This old quote has come to my mind a few times over the course of Q1, while we worked to get our new accounting system, Jonas Premier, firing on all cylinders.
There has been a vigorous, if not steep, learning curve on Jonas Premier, combined with some kinks in the software that has made the period since we began using JP on 10/1/14 stressful, to put it politely. Some of the things we learned in the transition are fairly obvious, but it may be worth listing a few, in case you are contemplating a similar transition.
- User support is one of the most important features to consider when choosing software. Online written documentation trumps training videos and free “live” support, in my experience. (Best case is hiring a qualified independent consultant, of course.)
- Clean up the old books before you port to a new system. This is just the same as moving house, where everyone knows that it would be much easier to make the move if you threw out all your junk and pared down belongings BEFORE packing the boxes, but I at least never seem to accomplish that.
- It’s easiest to change accounting systems at the beginning of the fiscal year, but you still need to account for the learning curve on the new system. Here our timing was actually not bad – we thought we were going to make the switch for Q4, but actually ended up keeping books on both old & new systems through the end of 2014. If we had aimed to flip the switch on Jan 1, 2015 from the beginning, we probably would have started too late.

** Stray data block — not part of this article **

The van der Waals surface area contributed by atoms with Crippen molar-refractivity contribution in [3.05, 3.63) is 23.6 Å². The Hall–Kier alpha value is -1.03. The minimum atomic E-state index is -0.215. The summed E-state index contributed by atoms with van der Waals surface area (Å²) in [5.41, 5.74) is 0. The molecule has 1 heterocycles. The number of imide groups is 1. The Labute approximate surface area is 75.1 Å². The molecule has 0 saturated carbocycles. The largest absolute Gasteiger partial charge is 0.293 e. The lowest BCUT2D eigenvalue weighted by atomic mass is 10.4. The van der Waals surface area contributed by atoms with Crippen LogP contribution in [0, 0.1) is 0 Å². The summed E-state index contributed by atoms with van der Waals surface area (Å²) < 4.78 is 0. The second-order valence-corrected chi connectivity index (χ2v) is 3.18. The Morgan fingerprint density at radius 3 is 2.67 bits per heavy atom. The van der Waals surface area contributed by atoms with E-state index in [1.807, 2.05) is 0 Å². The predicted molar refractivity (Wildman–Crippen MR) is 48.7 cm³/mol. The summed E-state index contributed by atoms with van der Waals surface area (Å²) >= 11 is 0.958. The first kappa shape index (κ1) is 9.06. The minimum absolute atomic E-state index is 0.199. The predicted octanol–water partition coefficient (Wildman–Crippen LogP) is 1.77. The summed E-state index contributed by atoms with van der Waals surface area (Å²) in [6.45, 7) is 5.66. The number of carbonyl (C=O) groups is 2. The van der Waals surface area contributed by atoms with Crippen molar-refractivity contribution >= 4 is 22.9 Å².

- If you keep data in multiple places, there is only one set that is the true source. In a system with redundancy, data is going to get out of sync. Make sure that everyone knows which source is the true source, and is using the appropriate one. (If you can keep two sources of data perfectly up to date, you are employing too many workers.)
- It may be better not to change every part in a system at the same time. We changed bookkeepers, accounting software, payroll service & state tax preparation in a three month span. This has put another old saying in my head, as I see the light at the end of the tunnel: “What doesn’t kill you makes you stronger.”
By Laurel Cripe